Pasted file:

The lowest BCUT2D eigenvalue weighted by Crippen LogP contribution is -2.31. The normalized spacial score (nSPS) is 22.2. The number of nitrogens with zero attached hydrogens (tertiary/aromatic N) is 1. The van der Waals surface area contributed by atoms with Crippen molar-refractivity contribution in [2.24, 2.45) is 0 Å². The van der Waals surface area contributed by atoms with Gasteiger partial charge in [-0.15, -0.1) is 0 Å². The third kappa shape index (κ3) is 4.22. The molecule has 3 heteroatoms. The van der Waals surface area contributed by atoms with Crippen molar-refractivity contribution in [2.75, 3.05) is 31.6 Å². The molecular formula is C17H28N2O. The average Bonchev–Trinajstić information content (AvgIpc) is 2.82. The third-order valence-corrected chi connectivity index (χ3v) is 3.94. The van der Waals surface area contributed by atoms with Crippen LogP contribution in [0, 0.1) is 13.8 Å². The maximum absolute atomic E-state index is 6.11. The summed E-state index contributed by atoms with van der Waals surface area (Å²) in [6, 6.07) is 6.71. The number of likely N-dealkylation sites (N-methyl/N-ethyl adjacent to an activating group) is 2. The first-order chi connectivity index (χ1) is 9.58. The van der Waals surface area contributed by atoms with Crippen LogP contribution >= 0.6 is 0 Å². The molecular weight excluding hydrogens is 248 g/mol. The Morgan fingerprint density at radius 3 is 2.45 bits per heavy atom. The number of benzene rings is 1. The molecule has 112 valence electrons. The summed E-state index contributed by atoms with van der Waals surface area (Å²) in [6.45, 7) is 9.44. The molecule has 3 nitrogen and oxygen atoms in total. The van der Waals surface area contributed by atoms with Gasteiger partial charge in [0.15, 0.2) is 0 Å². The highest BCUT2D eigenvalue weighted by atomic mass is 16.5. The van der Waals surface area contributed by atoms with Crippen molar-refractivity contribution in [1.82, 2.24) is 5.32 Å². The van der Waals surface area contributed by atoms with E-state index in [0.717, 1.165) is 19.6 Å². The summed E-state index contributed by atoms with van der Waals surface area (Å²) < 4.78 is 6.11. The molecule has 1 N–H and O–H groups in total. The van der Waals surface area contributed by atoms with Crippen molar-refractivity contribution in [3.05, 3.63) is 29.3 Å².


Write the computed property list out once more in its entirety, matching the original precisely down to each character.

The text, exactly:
The lowest BCUT2D eigenvalue weighted by Crippen LogP contribution is -2.31. The normalized spacial score (nSPS) is 22.2. The number of nitrogens with zero attached hydrogens (tertiary/aromatic N) is 1. The van der Waals surface area contributed by atoms with Crippen molar-refractivity contribution in [2.24, 2.45) is 0 Å². The van der Waals surface area contributed by atoms with Gasteiger partial charge in [-0.15, -0.1) is 0 Å². The third kappa shape index (κ3) is 4.22. The molecule has 3 heteroatoms. The van der Waals surface area contributed by atoms with Crippen molar-refractivity contribution in [2.75, 3.05) is 31.6 Å². The molecular formula is C17H28N2O. The average Bonchev–Trinajstić information content (AvgIpc) is 2.82. The third-order valence-corrected chi connectivity index (χ3v) is 3.94. The van der Waals surface area contributed by atoms with Crippen LogP contribution in [0, 0.1) is 13.8 Å². The maximum absolute atomic E-state index is 6.11. The summed E-state index contributed by atoms with van der Waals surface area (Å²) in [6, 6.07) is 6.71. The number of likely N-dealkylation sites (N-methyl/N-ethyl adjacent to an activating group) is 2. The first-order chi connectivity index (χ1) is 9.58. The van der Waals surface area contributed by atoms with Crippen LogP contribution >= 0.6 is 0 Å². The molecular weight excluding hydrogens is 248 g/mol. The Morgan fingerprint density at radius 3 is 2.45 bits per heavy atom. The number of benzene rings is 1. The molecule has 112 valence electrons. The summed E-state index contributed by atoms with van der Waals surface area (Å²) in [6.45, 7) is 9.44. The molecule has 3 nitrogen and oxygen atoms in total. The van der Waals surface area contributed by atoms with Gasteiger partial charge in [0.15, 0.2) is 0 Å². The highest BCUT2D eigenvalue weighted by atomic mass is 16.5. The van der Waals surface area contributed by atoms with Crippen molar-refractivity contribution in [1.82, 2.24) is 5.32 Å². The van der Waals surface area contributed by atoms with E-state index in [0.717, 1.165) is 19.6 Å². The summed E-state index contributed by atoms with van der Waals surface area (Å²) < 4.78 is 6.11. The molecule has 1 N–H and O–H groups in total. The van der Waals surface area contributed by atoms with Crippen molar-refractivity contribution in [3.05, 3.63) is 29.3 Å².